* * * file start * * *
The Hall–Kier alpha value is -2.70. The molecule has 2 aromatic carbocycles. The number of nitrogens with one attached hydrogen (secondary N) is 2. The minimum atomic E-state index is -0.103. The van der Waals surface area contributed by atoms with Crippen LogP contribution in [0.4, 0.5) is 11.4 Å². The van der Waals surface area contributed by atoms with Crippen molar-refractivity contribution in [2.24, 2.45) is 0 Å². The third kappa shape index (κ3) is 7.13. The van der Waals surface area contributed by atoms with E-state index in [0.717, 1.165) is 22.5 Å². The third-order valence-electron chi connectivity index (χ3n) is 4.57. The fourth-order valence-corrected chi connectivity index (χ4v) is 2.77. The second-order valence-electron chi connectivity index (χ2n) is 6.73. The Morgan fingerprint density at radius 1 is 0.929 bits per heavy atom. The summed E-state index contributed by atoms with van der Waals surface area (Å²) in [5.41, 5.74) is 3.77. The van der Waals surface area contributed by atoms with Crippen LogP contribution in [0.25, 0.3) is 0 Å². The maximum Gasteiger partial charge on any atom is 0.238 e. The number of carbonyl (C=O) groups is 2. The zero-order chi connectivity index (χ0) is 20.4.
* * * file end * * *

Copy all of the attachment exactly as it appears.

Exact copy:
The Hall–Kier alpha value is -2.70. The molecule has 2 aromatic carbocycles. The number of nitrogens with one attached hydrogen (secondary N) is 2. The minimum atomic E-state index is -0.103. The van der Waals surface area contributed by atoms with Crippen LogP contribution in [0.4, 0.5) is 11.4 Å². The van der Waals surface area contributed by atoms with Crippen molar-refractivity contribution in [2.24, 2.45) is 0 Å². The third kappa shape index (κ3) is 7.13. The van der Waals surface area contributed by atoms with E-state index in [0.717, 1.165) is 22.5 Å². The third-order valence-electron chi connectivity index (χ3n) is 4.57. The fourth-order valence-corrected chi connectivity index (χ4v) is 2.77. The second-order valence-electron chi connectivity index (χ2n) is 6.73. The Morgan fingerprint density at radius 1 is 0.929 bits per heavy atom. The summed E-state index contributed by atoms with van der Waals surface area (Å²) in [5.41, 5.74) is 3.77. The van der Waals surface area contributed by atoms with Crippen LogP contribution in [0.25, 0.3) is 0 Å². The maximum Gasteiger partial charge on any atom is 0.238 e. The number of carbonyl (C=O) groups is 2. The zero-order chi connectivity index (χ0) is 20.4.